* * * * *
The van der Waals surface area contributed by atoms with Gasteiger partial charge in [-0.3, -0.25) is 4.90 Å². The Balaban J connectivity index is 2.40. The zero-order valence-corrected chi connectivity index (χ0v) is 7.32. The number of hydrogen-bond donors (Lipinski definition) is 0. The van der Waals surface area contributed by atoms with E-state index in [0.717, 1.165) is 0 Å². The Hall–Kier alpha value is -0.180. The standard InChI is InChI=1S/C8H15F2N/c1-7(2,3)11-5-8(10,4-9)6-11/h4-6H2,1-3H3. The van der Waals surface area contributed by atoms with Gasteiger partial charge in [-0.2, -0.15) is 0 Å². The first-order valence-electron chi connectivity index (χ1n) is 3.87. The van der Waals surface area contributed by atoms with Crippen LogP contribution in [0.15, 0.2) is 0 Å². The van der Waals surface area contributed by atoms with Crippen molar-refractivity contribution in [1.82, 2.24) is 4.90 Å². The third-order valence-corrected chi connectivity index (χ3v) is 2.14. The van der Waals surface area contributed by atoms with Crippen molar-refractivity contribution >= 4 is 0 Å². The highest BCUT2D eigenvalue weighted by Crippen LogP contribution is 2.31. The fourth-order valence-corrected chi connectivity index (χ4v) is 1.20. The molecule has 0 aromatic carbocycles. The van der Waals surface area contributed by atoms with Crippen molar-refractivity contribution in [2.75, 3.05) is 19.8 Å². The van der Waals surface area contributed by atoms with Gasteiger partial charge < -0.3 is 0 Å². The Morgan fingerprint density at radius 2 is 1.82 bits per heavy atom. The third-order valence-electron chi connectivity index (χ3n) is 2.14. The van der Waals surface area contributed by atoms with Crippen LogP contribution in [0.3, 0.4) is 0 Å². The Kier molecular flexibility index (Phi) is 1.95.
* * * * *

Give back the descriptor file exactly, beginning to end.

The van der Waals surface area contributed by atoms with Gasteiger partial charge in [-0.3, -0.25) is 4.90 Å². The Balaban J connectivity index is 2.40. The zero-order valence-corrected chi connectivity index (χ0v) is 7.32. The number of hydrogen-bond donors (Lipinski definition) is 0. The van der Waals surface area contributed by atoms with E-state index in [0.717, 1.165) is 0 Å². The Hall–Kier alpha value is -0.180. The standard InChI is InChI=1S/C8H15F2N/c1-7(2,3)11-5-8(10,4-9)6-11/h4-6H2,1-3H3. The van der Waals surface area contributed by atoms with Gasteiger partial charge in [-0.2, -0.15) is 0 Å². The first-order valence-electron chi connectivity index (χ1n) is 3.87. The van der Waals surface area contributed by atoms with Crippen LogP contribution in [0.15, 0.2) is 0 Å². The van der Waals surface area contributed by atoms with Crippen molar-refractivity contribution in [1.82, 2.24) is 4.90 Å². The third-order valence-corrected chi connectivity index (χ3v) is 2.14. The van der Waals surface area contributed by atoms with Crippen molar-refractivity contribution >= 4 is 0 Å². The highest BCUT2D eigenvalue weighted by Crippen LogP contribution is 2.31. The fourth-order valence-corrected chi connectivity index (χ4v) is 1.20. The molecule has 0 aromatic carbocycles. The van der Waals surface area contributed by atoms with Crippen molar-refractivity contribution in [2.75, 3.05) is 19.8 Å². The van der Waals surface area contributed by atoms with Gasteiger partial charge < -0.3 is 0 Å². The Morgan fingerprint density at radius 2 is 1.82 bits per heavy atom. The third-order valence-electron chi connectivity index (χ3n) is 2.14. The van der Waals surface area contributed by atoms with Crippen LogP contribution in [0.3, 0.4) is 0 Å². The Kier molecular flexibility index (Phi) is 1.95.